‘Officer Down’ ran through one issue of each of DC’s titles set in Gotham over March 2001, with the graphic novel appearing later that year. The officer in question spots Catwoman and is attempting to arrest her when they’re shot three times in the back.

It is mired in the times, and some aspects will puzzle many years later, such as Batgirl communicating via pictograms, and Azrael in his briefly worn red and white costume. It seems to have been plotted by one writer who then leaves the next to continue the story, Greg Rucka starting and wrapping up, as others build on the plot gradually piecing together clues as a life hangs in the balance. While most of the regular series writers contribute, DC used the story to try out new artists, or at least artists new to them or Batman, and the process of one handing over to the next results in some wild stylistic changes. Place five illustrations of Barbara Gordon by different artists together and it could be five different people. The sample art is that of the Pander Brothers, who haven’t been told Harvey Bullock is supposed to be considerably overweight, and Mike Lilly, whose Catwoman is extraordinarily top heavy. Very little of the art impresses. The Pander Brothers are good, but their stiff exaggerations aren’t suited to Batman, and only Rick Burchett would go on to have a long career with DC. He draws three of the seven chapters, and there are some nice touches, particularly a great shadow on a splash page, but it’s early in his career, and his Alfred is especially strange.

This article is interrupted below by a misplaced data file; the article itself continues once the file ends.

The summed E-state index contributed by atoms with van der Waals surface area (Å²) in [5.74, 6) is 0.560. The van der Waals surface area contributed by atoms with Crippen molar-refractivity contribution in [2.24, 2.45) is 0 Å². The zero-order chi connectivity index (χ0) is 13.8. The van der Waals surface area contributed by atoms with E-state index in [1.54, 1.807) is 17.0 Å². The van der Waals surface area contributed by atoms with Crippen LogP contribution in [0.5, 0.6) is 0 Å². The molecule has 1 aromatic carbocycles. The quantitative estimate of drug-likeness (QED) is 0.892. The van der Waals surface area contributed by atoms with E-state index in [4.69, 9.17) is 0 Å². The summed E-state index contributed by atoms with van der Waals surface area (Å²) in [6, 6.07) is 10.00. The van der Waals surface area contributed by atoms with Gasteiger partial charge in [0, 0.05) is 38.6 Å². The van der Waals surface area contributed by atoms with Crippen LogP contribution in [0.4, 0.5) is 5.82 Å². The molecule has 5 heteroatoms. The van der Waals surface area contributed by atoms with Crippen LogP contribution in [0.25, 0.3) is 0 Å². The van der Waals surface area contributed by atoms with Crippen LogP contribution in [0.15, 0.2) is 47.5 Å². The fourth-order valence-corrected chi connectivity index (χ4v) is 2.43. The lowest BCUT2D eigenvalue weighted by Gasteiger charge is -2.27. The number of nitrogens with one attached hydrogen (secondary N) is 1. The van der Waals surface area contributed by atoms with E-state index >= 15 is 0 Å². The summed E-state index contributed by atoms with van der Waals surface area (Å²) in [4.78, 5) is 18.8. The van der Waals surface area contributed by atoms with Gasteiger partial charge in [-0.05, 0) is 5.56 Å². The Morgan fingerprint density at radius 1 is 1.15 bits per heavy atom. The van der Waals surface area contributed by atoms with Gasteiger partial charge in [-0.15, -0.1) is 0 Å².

The best individual chapter is the work of Nunzio DeFilipis and Mike Collins toward the end, when the superheroes have played their part and are only observers. DeFilipis takes his inspiration from the Pembleton in the Box scenes produced so well on Homicide: Life on the Street, having the Gotham police grill the suspect, the officers trying everything they can, while the suspect is aware of their twelve hour deadline. It’s tense and twists nicely. Rucka’s familiarity with the detectives even in pre-Gotham Central days shines though, his Bullock excellent and his Commissioner Gordon well considered. He supplies a nice ending as well. For all that, there’s a lot of padding, and some suspect art, which makes Officer Down a dated indulgence now.